Why Chipotle Mexican Grill Invested in Meati Foods

An investment from Chipotle Mexican Grill’s Cultivate Next venture fund last week has put mushrooms in the spotlight as the next big meat alternative.

One of the first two investments from Chipotle’s $50 million fund went to a Boulder, Colo.-based company called Meati Foods, which makes a plant-based protein made from the root of the mushroom — or actually straining a spore from root-like filaments. called mycelium, which grows in a fermentation process.

Debut products that will soon hit grocery stores nationally and will be available for food service include chicken-like patties (a breaded version and a classic four-ounce “breast”) as well as “steak ” (a classic filet and carne asada) under the Eat Meati brand.

Including the investment led by Chipotle, Meati Foods last week completed a $150 million Series C funding round, bringing its total funding to more than $278 million. The support will accelerate the production of the meat alternative, which has a protein content similar to meat (18 grams per serving) with more fiber (12 grams) and no cholesterol.

The round was led by Revolution Growth with participation from new and existing investors including Grosvenor Food & AdTech, Canada Pension Plan Investment Board and Wellington Management.

Scott Tassani, president of Meati Foods, said in an interview Monday that the world of all proteins, including meat, in the U.S. is about $160 billion.

“Alternative proteins are about 1% of that, and the vast majority of the business in that 1% has been primarily in grinds and burger alternatives. But 60% of that $160 billion [protein] sales in the US are made against entire product cuts and, to date, there really hasn’t been an offer in [plant-based] space that can do what Meati does,” said Tassani.

Even as interest in plant-based proteins grows, the race is on to bring more “food” products to market that can shake the reputation of being created in a lab.

The meat products are almost entirely composed of mycelium, and the ingredient list is only six or seven items — while the ingredient list for the Beyond and Impossible products number in the high teens or higher, Tassani said.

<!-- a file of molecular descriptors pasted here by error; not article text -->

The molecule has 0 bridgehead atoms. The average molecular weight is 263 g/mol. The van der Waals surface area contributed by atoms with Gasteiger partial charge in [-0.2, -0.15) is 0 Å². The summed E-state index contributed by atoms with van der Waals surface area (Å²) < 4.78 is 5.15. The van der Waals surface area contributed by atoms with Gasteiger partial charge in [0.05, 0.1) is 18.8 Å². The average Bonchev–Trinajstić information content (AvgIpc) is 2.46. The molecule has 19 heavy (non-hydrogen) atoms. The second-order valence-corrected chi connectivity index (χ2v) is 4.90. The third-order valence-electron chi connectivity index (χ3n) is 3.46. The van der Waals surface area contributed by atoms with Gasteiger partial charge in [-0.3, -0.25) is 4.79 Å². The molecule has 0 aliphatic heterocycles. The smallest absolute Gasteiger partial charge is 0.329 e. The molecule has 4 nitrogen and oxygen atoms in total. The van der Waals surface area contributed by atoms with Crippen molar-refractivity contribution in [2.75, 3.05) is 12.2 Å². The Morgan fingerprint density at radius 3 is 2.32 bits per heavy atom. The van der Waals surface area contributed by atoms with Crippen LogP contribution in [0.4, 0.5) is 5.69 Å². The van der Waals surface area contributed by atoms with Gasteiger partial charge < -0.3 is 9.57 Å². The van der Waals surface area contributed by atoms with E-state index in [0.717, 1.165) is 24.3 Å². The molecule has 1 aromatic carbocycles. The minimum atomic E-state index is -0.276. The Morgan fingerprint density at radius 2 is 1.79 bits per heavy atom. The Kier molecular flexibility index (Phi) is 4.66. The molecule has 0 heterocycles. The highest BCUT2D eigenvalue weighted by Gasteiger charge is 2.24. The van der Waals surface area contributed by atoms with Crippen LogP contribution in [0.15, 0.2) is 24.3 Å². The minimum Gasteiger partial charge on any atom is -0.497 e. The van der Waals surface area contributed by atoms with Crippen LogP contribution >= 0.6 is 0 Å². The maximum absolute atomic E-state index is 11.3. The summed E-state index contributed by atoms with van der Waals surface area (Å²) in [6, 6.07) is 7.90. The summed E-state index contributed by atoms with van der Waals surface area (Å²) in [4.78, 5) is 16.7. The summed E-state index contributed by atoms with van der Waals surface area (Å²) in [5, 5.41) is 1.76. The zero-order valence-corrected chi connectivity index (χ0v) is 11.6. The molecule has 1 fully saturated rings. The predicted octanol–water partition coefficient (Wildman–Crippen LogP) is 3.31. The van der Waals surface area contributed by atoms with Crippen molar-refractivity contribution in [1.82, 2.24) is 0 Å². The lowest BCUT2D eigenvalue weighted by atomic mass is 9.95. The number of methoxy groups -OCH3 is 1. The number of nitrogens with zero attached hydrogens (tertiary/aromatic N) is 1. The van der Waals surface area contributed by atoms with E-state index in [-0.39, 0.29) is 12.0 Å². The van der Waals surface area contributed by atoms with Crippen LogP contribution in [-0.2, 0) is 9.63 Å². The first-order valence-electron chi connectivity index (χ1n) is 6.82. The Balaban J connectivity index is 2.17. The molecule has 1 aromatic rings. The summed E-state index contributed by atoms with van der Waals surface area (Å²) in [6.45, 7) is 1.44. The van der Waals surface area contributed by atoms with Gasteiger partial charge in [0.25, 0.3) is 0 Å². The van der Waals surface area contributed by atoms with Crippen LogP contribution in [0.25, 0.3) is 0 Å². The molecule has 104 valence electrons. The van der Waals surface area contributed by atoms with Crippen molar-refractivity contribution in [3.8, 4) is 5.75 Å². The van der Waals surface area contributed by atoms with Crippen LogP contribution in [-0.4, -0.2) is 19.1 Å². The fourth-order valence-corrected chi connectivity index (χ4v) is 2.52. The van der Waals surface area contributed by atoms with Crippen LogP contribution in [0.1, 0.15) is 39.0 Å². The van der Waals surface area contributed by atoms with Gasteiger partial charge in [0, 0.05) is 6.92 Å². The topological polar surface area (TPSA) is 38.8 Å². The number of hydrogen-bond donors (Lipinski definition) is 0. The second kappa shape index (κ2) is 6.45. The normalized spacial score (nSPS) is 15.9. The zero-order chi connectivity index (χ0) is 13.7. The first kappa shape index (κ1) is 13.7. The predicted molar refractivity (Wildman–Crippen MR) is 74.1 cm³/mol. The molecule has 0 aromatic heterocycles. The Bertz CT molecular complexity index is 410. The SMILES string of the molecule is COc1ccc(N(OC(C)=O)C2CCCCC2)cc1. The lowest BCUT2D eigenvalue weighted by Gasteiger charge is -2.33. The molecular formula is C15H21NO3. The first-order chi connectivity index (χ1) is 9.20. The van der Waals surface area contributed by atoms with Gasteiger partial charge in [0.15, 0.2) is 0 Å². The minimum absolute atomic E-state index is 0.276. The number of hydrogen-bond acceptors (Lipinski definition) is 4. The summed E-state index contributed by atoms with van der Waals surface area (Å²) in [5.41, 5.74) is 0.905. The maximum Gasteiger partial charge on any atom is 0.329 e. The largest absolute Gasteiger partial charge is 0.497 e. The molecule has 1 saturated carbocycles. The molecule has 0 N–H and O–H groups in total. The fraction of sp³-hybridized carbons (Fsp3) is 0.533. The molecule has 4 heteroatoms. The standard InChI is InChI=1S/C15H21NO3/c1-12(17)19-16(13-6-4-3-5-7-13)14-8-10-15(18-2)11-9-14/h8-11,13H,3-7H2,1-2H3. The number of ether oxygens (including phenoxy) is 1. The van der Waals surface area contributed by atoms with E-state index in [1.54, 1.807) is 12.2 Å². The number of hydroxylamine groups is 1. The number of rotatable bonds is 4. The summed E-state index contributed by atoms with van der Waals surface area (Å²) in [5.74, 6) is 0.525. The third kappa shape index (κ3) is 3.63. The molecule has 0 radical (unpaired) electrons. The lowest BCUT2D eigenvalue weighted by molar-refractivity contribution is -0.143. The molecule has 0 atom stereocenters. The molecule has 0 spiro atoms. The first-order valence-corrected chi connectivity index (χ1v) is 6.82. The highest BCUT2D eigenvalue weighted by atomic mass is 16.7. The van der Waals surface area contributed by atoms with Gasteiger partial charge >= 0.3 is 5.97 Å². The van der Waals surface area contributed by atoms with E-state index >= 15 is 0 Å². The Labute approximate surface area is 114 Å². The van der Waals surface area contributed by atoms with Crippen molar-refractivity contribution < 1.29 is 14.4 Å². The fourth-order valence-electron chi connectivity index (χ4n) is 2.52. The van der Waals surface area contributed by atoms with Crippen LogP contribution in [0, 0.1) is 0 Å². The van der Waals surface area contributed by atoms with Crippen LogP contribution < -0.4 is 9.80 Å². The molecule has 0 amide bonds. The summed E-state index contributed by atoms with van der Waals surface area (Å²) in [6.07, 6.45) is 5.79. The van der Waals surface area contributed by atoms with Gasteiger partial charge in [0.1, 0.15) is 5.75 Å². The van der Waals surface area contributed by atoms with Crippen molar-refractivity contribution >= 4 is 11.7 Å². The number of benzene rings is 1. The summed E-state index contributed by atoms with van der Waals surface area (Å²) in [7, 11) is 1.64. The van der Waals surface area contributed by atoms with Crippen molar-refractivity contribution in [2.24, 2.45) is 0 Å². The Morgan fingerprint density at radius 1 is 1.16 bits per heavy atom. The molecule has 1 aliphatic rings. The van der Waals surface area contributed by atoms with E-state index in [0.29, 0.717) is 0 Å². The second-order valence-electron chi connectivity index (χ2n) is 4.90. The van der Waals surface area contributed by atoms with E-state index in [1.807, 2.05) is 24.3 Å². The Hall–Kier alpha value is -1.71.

So far, three Colorado restaurant operators are working with Meati products on their menus, but that’s only because the company hasn’t fully ramped up production yet, he said.

Birdcall, based in Denver, includes a crispy Meati patty sandwiched with Asian slaw, wontons, General Tso’s sauce and sriracha aioli.

In Boulder, Colo., diners can substitute Meati patties for meat on sandwiches at the fast-casual concept Raglin Market. And upscale restaurant Salt is serving up a Nashville Hot Meati sandwich with white cheddar, roasted garlic aioli and pickles for $16.

Meati is expected to become more available in September, when the company is slated to open a 100,000-square-foot Mega Ranch in Thornton, Colo., that will have the ability to produce tens of millions of pounds a year.

Next year, the company plans to break ground on a Giga Farm capable of producing hundreds of millions of pounds, which will help the company increase production of a wider range of products.

Tassani said the brand will be available in Sprouts stores in October. He declined to comment on any potential product tests by Chipotle, but Curt Garner, the fast-casual chain’s chief technology officer, said in a statement that any tests would begin with the open-scene process by which all items are authenticated. new menu. .

Meat is not alone in seeking mushrooms as a meat alternative for American consumers.

New York celebrity chef Eric Ripert of Le Bernardin has become a culinary advisor to Chicago-based Nature’s Fynd, which produces a fungal protein called Fy. Ripert is testing the product as a dessert on Le Bernardin’s summer menu as a type of dairy-free cream cheese.

Other manufacturers of mushroom protein include Perfect Day (dairy alternatives), MyForest Foods (MyBacon) and Fable Foods (ready-to-eat products).

Tassani, who previously headed North American sales for General Mills, said Meati Foods has plans to make the micellar products a household brand.

“Space is getting busy,” he said. But once partners and potential customers taste it, the feedback so far has been “we have a much superior product.”

Contact Lisa Jennings at [email protected]

Follow him on Twitter: @livetodineout

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